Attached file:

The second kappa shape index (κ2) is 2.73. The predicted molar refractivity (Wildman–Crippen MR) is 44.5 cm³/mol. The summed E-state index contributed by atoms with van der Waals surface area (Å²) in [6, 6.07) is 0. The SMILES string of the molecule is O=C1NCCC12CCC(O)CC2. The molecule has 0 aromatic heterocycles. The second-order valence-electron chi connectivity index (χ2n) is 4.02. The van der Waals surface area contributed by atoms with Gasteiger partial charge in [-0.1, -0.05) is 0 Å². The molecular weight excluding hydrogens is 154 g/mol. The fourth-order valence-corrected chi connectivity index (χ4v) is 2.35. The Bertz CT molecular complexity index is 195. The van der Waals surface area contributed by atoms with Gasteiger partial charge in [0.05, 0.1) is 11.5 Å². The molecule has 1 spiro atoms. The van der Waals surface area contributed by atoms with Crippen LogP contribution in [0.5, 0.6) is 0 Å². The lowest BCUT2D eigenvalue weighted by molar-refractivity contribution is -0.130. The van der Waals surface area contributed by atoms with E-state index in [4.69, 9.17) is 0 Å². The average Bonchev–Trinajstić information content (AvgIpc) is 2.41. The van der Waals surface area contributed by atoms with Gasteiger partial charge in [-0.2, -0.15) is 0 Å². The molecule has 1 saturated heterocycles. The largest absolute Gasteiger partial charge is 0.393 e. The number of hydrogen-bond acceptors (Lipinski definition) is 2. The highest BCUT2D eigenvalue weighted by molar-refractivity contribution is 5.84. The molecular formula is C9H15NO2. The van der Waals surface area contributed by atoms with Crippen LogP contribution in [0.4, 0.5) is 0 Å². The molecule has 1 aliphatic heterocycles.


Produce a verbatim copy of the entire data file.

The second kappa shape index (κ2) is 2.73. The predicted molar refractivity (Wildman–Crippen MR) is 44.5 cm³/mol. The summed E-state index contributed by atoms with van der Waals surface area (Å²) in [6, 6.07) is 0. The SMILES string of the molecule is O=C1NCCC12CCC(O)CC2. The molecule has 0 aromatic heterocycles. The second-order valence-electron chi connectivity index (χ2n) is 4.02. The van der Waals surface area contributed by atoms with Gasteiger partial charge in [-0.1, -0.05) is 0 Å². The molecular weight excluding hydrogens is 154 g/mol. The fourth-order valence-corrected chi connectivity index (χ4v) is 2.35. The Bertz CT molecular complexity index is 195. The van der Waals surface area contributed by atoms with Gasteiger partial charge in [0.05, 0.1) is 11.5 Å². The molecule has 1 spiro atoms. The van der Waals surface area contributed by atoms with Crippen LogP contribution in [0.5, 0.6) is 0 Å². The lowest BCUT2D eigenvalue weighted by molar-refractivity contribution is -0.130. The van der Waals surface area contributed by atoms with E-state index in [4.69, 9.17) is 0 Å². The average Bonchev–Trinajstić information content (AvgIpc) is 2.41. The van der Waals surface area contributed by atoms with Gasteiger partial charge in [-0.2, -0.15) is 0 Å². The molecule has 1 saturated heterocycles. The largest absolute Gasteiger partial charge is 0.393 e. The number of hydrogen-bond acceptors (Lipinski definition) is 2. The highest BCUT2D eigenvalue weighted by molar-refractivity contribution is 5.84. The molecular formula is C9H15NO2. The van der Waals surface area contributed by atoms with Crippen LogP contribution in [0.4, 0.5) is 0 Å². The molecule has 1 aliphatic heterocycles.